A CNET story yesterday alleged that the NSA disclosed during a secret Capital Hill briefing that its analysts can listen to domestic phone calls “simply based on an analyst deciding that.” However, today, the Office of the Director of National Intelligence released a statement calling this story “incorrect.”

The CNET story was based on a comment by Rep. Jerrold Nadler, who, according to the reporter, was told by the NSA that “the contents of a phone call could be accessed ‘simply based on an analyst deciding that.'” If found to be true, the idea that an analyst’s hunch was enough to listen to domestic phone conversations would have been quite a big deal.

According to ODNI, “the statement  that a single analyst can eavesdrop on domestic communications without proper legal authorization is incorrect and was not briefed to Congress.” ODNI states that members of Congress were only briefed about the implementation of Section 702 of the Foreign Intelligence Surveillance Act (FISA), which “targets foreigners located overseas for a valid foreign intelligence purpose.”

As ODNI has stated before, this regulation can’t be used to target Americans. Still, it’s possible that domestic calls will get caught up in this—the government just needs a 51% confidence that the target is not a legal citizen of the United States.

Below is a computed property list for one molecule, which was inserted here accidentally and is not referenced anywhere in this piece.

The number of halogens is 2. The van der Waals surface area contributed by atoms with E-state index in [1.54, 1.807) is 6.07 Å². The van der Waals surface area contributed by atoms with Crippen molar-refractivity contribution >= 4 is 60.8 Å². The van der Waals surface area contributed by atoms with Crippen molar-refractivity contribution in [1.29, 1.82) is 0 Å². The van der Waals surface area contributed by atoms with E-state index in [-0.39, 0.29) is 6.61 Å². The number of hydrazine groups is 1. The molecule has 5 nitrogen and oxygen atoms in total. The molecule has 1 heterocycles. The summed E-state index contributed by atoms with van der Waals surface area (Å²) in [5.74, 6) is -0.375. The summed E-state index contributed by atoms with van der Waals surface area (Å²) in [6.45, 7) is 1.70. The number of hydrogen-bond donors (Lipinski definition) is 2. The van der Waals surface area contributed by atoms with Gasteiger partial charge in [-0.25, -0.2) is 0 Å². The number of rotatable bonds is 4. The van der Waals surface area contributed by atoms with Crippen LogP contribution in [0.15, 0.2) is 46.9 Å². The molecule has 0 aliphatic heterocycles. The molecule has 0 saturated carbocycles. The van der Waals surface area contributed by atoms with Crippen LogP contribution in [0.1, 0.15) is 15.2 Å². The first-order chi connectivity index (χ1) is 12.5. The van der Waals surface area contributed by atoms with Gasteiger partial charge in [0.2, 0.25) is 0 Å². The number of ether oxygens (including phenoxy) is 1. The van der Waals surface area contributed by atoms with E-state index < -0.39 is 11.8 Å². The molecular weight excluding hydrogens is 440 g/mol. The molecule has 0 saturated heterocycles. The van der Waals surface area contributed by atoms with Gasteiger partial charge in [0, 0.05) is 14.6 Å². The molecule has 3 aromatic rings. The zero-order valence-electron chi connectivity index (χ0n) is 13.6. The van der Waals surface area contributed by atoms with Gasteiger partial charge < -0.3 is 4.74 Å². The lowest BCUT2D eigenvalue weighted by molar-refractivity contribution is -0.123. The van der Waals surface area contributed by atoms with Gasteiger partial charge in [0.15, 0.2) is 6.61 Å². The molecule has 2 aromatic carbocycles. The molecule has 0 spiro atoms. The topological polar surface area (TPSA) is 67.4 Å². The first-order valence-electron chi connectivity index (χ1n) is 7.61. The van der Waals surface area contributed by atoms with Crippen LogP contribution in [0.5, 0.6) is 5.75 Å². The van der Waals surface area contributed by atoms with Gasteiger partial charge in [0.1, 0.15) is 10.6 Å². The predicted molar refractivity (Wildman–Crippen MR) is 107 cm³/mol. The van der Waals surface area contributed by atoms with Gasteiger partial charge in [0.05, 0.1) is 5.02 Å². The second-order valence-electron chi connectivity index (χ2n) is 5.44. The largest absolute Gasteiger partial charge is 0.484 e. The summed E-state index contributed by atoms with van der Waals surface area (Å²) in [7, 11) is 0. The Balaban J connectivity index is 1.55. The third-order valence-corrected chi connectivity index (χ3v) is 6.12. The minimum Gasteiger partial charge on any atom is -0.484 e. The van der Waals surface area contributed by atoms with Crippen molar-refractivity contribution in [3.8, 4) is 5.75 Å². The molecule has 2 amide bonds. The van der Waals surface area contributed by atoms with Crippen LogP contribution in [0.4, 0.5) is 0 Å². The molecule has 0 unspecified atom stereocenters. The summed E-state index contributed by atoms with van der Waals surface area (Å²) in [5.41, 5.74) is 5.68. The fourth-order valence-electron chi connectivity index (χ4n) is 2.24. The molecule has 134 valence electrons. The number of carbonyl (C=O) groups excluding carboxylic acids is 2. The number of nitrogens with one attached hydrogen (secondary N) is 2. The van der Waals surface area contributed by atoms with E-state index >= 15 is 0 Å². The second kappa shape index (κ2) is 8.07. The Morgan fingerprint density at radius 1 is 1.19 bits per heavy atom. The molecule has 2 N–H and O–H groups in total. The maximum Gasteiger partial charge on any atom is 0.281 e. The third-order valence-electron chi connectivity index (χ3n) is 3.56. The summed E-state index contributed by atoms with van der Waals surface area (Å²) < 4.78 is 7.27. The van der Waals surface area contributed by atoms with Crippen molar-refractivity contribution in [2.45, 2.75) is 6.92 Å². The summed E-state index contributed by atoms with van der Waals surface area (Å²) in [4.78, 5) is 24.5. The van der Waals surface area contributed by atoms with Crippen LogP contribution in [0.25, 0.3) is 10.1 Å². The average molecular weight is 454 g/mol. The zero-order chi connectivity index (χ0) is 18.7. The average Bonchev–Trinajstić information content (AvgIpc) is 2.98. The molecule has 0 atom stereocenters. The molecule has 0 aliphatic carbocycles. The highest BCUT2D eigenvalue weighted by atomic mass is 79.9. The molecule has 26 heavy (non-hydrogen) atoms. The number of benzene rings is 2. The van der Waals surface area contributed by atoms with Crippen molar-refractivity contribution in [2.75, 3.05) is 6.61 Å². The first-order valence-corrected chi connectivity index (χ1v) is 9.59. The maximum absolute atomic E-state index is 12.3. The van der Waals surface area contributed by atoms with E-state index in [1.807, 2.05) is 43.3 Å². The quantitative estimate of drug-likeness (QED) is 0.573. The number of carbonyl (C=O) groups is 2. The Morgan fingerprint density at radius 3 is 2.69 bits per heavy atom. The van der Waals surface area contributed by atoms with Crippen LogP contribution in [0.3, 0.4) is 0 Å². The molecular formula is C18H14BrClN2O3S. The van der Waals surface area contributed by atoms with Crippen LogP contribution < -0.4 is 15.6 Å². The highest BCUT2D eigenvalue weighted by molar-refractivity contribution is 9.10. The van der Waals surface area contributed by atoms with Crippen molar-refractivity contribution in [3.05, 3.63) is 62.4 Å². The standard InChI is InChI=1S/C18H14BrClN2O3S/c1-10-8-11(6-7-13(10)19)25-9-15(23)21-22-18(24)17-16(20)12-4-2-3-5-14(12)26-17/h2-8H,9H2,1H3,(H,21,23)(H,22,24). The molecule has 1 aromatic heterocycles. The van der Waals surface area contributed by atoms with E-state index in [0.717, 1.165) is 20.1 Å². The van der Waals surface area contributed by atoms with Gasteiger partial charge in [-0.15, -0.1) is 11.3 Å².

Previously, Director of National Intelligence James R. Clapper also stated that the recent buzz around the NSA’s PRISM program contained “numerous inaccuracies” and that PRISM couldn’t be used to mine data and “intentionally target any US citizen or any other US person.”


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Brad Merrill is a journalist, writer, entrepreneur, and the editor in chief of VentureBreak. His writing currently appears in various places across the web, including his blog. Brad is passionate about startups, technology, and their influence on life and culture. This passion—combined with his drive to expose the truth in every story—led him to found VentureBreak in 2010. He is known for his honest reporting and his sometimes-extreme opinions. Some of his work has been referenced by such notable publications as the Wall Street Journal.